- to attack on all sides; assail; harass: to be beset by enemies; beset by difficulties.
- to surround; hem in: a village beset on all sides by dense forest.
- to set or place upon; bestud: a gold bracelet beset with jewels.
- Nautical. to surround (a vessel) by ice, so that control of the helm is lost.
Origin of beset
SynonymsSee more synonyms for on Thesaurus.com
Examples from the Web for besetment
From that time she steadily fought against her deadly sin, until its besetment lost all power over her.For John's Sake
Annie Frances Perram
And the curious part of the besetment is that I have known all along that I was killing your love for me.The City of Numbered Days
After a besetment of twenty-four days, Iberville succeeded in extricating his vessel from the ice and passed into the bay.Explorers and Travellers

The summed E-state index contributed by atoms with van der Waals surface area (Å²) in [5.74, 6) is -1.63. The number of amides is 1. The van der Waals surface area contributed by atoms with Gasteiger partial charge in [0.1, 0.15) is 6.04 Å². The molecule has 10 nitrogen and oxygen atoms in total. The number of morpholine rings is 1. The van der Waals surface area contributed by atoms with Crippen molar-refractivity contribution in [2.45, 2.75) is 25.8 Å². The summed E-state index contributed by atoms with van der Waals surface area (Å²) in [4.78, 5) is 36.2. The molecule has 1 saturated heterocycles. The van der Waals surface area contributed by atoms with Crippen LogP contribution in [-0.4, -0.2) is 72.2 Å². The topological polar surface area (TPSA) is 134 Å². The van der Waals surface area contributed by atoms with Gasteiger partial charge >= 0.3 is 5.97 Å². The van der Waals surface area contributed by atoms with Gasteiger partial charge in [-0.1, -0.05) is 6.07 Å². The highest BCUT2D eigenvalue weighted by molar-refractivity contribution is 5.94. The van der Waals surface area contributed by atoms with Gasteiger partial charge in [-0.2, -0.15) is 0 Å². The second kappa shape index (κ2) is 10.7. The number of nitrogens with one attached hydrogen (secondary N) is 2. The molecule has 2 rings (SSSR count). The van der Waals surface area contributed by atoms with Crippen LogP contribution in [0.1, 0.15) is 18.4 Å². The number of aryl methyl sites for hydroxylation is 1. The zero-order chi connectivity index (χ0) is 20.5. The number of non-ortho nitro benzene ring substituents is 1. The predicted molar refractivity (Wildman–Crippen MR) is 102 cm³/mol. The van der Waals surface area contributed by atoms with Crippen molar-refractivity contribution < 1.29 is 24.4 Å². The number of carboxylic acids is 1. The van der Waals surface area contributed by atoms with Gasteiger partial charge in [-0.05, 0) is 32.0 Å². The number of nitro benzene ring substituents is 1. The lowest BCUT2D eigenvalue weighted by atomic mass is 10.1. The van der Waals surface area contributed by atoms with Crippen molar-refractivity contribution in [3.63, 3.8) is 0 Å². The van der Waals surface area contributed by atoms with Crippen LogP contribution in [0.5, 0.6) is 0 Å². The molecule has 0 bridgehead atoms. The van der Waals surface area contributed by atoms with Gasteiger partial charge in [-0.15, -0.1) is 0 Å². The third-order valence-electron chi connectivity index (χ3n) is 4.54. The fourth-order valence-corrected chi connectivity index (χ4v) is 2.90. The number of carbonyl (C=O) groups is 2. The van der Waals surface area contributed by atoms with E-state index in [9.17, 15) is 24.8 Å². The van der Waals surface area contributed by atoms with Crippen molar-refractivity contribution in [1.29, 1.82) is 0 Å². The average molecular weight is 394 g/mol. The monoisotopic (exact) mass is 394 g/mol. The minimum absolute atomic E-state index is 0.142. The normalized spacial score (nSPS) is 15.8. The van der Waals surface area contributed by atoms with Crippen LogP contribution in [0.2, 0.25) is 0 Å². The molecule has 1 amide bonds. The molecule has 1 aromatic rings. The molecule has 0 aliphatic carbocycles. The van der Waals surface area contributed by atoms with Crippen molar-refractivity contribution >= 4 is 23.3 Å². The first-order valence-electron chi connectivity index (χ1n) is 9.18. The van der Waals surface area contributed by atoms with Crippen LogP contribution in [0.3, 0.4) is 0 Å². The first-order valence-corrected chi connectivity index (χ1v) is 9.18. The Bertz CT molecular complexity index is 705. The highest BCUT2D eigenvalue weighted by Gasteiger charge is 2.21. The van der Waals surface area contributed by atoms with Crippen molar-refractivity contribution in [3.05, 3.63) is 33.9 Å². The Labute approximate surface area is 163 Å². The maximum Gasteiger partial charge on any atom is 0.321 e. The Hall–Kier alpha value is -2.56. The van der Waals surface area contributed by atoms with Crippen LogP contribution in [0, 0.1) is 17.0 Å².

Adolphus W. Greely
For since he had come out of prison he was every day more subject to this besetment of recalling the past.The Prisoner
- (esp of dangers, temptations, or difficulties) to trouble or harass constantly
- to surround or attack from all sides
- archaic to cover with, esp with jewels
Word Origin and History for besetment
Old English besettan "to put, place; own, keep; occupy, settle; cover, surround with, besiege," from Proto-Germanic *bisatjan (cf. Old Saxon bisettjan, Dutch bezetten, Old High German bisezzan, German besetzen, Gothic bisatjan); see be- + set (v.). The figurative sense also was in Old English. Related: Beset (past tense); besetting.